Santa Rosalía has a handful of busy restaurants—several with outdoor seating—plus a number of tempting taco stands. Most of these establishments line Avenida Obregón. Restaurant Terco’s Pollito (Obregón at Calle Playa, opposite Parque Morelos, tel. 615/152-0075, 8 A.M.–10 P.M. daily, mains US$5–7) does barbecued chicken right, and it’s air-conditioned.
Several vendors sell tacos from carts around town. But at Pavarotti’s Tacos (Obregén btw the church and the El Boleo bakery, no tel., lunch and dinner daily) there are stools from which one can enjoy the town’s bustle for much the same price as other taco stands.
El Muelle Restaurant Bar (Calle 9 and the plaza, tel. 615/152-0931, 8 A.M.–11 P.M. daily) is a good spot for breakfast, seafood (US$9–14), or pizza ($9–12). Outdoor seating is a plus during cooler weather.
Angel Café (Calle 5, off Obregón, no tel.) prepares tasty tortas, plus burgers and breakfasts for US$3–5. Café Combate (Obregón btw Calles 5/6, no tel., 8 A.M.–1 P.M. and 3–6 P.M. Mon.–Fri., 8 A.M.–2 P.M. Sat.) has espresso drinks.
The government-subsidized Super ISSSTE Tienda (Obregón at Calle 3) is a dependable option for groceries and supplies.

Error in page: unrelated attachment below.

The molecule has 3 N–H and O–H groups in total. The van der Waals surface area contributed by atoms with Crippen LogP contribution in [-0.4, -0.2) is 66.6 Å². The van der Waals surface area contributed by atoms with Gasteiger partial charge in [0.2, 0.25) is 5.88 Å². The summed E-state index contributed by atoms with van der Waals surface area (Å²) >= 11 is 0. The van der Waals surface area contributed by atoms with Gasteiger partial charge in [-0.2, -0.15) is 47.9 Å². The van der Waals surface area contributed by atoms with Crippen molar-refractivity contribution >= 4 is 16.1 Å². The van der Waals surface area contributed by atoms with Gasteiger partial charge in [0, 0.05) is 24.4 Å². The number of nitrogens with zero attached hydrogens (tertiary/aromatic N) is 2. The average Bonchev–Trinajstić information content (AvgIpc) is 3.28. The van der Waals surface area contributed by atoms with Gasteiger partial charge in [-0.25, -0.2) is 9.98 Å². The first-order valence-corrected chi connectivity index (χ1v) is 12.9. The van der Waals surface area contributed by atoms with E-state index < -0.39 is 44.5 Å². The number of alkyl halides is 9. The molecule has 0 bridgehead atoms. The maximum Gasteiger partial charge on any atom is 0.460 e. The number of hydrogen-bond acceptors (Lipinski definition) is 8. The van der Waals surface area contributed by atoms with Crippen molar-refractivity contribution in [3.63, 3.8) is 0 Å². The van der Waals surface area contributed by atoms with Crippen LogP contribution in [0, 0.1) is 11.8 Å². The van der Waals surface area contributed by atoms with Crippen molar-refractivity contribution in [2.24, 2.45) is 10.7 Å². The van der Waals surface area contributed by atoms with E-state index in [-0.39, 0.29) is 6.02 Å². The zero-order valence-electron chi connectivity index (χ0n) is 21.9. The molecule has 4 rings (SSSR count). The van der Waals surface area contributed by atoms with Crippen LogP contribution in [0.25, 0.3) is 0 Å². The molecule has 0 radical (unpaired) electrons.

A longtime favorite among locals and travelers alike, Panadería El Boleo (Obregón at Calle 4, tel. 615/152-0310, 8 A.M.–9 P.M. Mon.–Sat.) has been trumped by the newer Panadería Angel, on the mesa near the Hotel Frances and the museum.
For fresh flour tortillas, head to Tortillería Santa Agueda (Obregón near Calle 6, just west of the Bancomer, no tel.). Tortillería Ranchería (no tel.) near the west end of Obregón, makes corn tortillas.
At Constitución and Calle Noria is the well-stocked Minisuper Delya (no tel., 6 A.M.–9:30 P.M. Mon.–Sat., 7 A.M.–2:30 P.M. Sun.), whose vividly painted walls depict a bountiful harvest.
© Nikki Goth Itoi from Moon Baja, 9th Edition